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Iran slams Turkey over Nato radar

Iran has criticised Turkey for agreeing to allow Nato to station an early warning radar in the south-east of the country that will serve as part of the alliance's missile defence system.

President Mahmoud Ahmadinejad claimed the defence system was meant to protect Israel against Iranian missile attacks in the event of a war with the Jewish state.

"The missile defence shield is aimed at defending the Zionist regime. They don't want to let our missiles land in the occupied territories (Israel) if one day they take action against us. That's why they put it there," Mr Ahmadinejad said in an address to the nation on state TV.

Turkey agreed to host the radar in September as part of Nato's missile defence system aimed at countering ballistic missile threats from neighbouring Iran.

Ankara claims the shield does not target a specific country and had threatened to block the deal if Iran was explicitly named as a threat.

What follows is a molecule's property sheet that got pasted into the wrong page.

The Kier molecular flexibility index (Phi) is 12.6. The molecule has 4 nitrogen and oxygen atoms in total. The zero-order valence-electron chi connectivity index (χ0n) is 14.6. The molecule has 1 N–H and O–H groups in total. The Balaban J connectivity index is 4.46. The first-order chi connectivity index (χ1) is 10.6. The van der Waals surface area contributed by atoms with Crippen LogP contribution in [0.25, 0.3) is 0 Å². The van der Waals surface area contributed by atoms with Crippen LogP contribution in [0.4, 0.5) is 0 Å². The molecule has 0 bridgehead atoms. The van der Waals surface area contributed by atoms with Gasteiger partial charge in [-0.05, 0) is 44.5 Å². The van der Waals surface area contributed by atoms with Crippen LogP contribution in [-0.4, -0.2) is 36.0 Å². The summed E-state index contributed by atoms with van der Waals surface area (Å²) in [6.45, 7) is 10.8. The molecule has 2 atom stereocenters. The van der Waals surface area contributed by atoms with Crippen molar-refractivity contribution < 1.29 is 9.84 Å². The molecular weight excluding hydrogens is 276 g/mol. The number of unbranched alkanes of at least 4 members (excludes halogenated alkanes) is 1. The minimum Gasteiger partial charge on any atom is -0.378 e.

A military installation in Kurecik has been designated as the radar site, according to Turkish government officials. Kurecik in Malatya province lies some 435 miles west of the Iranian border.

In September, Pentagon spokesman Col Dave Lapan said the United States hoped to have the radar deployed there by the end of the year.

Mr Ahmadinejad said his government had conveyed Iran's displeasure to Turkish officials.

"We told our Turkish friends that it was not a correct job they did and that it's to their detriment," he said. "Such shields can't prevent the collapse of the Zionist regime."

The deployment in Turkey, the biggest Muslim voice in Nato, signals improving ties with Washington since the 2003 Iraq invasion. Turkey also closely works with US forces in Nato operations in Afghanistan and Libya, though it is not directly involved in combat.

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